The flexibility and power to plug plasma cutters, grinders, lights — and additional welding power sources — into an engine-driven welder is key on cramped jobsites where saving space is an important consideration. Some units even have built-in air compressors for additional productivity and space saving gains.
The ability to reduce the amount of equipment on a jobsite or work truck — while maintaining or increasing productivity — also plays a role in the return on investment of dual-operator machines. Less equipment equals reduced logistical costs and planning, and also less clutter, which promotes efficiency and can help improve jobsite safety.
Since many dual-operator engine-driven welders have low-speed diesel engines, they operate at a lower rpm, typically 1,800 rpm, which results in reduced noise generated. Low-speed diesel engines only operate at a higher rpm when they are under load, and they operate at lower rpm (idle) when not under load, adding to jobsite comfort and safety.
Tier 4 Final compliant
Increasing emissions regulations are impacting the cost and capabilities of engine-driven welders that have engines larger than 25 horsepower.
The Tier 4 Final (T4F) emissions regulations are the latest step in a series of increasingly strict emissions standards for diesel engines, mandated by the U.S. Environmental Protection Agency. Under the regulations, newly manufactured diesel engines rated in the 25 to 75 horsepower range require significant modifications over the previous tier, including the installation of exhaust after-treatment devices. Diesel engines below 25 horsepower also need to meet T4F requirements, but the emission requirements are less stringent than those above 25 horsepower. The intent of the T4F emissions regulations is to reduce the amount of airborne pollutants that contribute to poor air quality and potential health problems.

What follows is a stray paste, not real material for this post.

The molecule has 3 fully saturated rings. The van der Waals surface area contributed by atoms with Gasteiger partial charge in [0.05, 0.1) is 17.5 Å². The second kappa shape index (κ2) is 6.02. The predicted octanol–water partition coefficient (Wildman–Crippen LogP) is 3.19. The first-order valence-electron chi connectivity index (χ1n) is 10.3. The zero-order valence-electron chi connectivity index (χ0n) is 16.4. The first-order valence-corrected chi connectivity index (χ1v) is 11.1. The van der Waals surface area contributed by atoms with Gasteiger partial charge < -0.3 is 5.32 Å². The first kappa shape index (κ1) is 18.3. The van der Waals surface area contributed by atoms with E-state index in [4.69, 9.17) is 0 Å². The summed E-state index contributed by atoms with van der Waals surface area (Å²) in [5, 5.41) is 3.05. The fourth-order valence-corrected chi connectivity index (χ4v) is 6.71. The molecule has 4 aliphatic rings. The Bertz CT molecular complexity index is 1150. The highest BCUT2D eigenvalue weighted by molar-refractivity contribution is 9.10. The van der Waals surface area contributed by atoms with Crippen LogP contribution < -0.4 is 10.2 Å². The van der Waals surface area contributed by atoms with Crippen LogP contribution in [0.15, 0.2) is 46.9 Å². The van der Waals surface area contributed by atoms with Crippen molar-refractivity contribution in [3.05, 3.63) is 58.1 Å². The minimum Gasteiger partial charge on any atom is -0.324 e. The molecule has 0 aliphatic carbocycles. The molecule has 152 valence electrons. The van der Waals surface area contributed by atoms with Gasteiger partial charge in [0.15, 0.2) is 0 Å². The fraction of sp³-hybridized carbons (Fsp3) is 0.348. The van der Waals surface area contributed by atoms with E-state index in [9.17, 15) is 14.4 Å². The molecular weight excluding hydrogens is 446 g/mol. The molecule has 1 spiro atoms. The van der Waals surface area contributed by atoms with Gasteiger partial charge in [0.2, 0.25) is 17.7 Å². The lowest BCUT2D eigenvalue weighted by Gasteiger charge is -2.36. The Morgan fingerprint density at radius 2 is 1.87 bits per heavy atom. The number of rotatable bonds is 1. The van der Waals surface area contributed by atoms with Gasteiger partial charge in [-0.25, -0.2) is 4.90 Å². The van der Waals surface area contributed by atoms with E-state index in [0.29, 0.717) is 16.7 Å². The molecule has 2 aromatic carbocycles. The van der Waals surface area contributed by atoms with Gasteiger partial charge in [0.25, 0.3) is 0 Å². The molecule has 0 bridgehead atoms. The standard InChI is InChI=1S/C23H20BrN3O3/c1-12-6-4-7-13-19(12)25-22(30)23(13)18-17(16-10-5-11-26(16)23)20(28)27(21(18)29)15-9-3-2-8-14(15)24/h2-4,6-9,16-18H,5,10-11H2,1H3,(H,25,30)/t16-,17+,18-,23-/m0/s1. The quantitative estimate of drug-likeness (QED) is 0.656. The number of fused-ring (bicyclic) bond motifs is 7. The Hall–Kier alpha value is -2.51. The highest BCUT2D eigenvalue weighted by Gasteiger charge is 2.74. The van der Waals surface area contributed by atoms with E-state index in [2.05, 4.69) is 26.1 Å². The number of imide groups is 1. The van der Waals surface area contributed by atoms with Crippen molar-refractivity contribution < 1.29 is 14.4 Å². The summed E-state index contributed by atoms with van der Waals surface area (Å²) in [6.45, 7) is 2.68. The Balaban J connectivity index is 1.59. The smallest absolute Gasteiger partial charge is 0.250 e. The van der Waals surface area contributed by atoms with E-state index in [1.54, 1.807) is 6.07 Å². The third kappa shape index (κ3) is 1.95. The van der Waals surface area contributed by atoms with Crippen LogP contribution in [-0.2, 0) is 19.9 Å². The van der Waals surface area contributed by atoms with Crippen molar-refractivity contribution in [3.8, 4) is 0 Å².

Engines that are compliant with T4F regulations are available now in many engine-driven welders on the market. An engine-driven welder with a T4F-compliant engine will meet the latest emissions requirements and operate more cleanly.
In addition, some manufacturers used the redesign of their machines to accommodate T4F-compliant engines as an opportunity to also change the engine-driven welder, resulting in machines that maximize power output while consuming less fuel.
When engines with higher levels of horsepower are T4F-compliant, companies can help offset the cost of the investment by also choosing a machine that offers dual-operator capabilities, which allow them to take the most advantage of available horsepower and equipment investment. A more efficient operating system and multi-user work platform can offer a greater return on investment.
An investment that can provide cost savings of 34 percent
One engine that provides multiple arcs equals a lower cost-per-arc when compared to multiple single-arc machines. The amount of savings is based on use and the size of the equipment, calculable based on current expenses.
For example, if typical use is 1,000 hours per year, fuel and regular service expenses of one dual-operator machine versus two single-operator machines will result in 34 percent in annual savings. More hours of use will equal more dollars saved.
The ability to do as much as possible with one machine saves money and space on the service truck or the jobsite, and helps get work done more efficiently.
A diesel engine-driven welder with dual-operator capabilities is a tool that can offer fuel efficiency for a range of jobs and options for multiple users — all without sacrificing arc quality or productivity.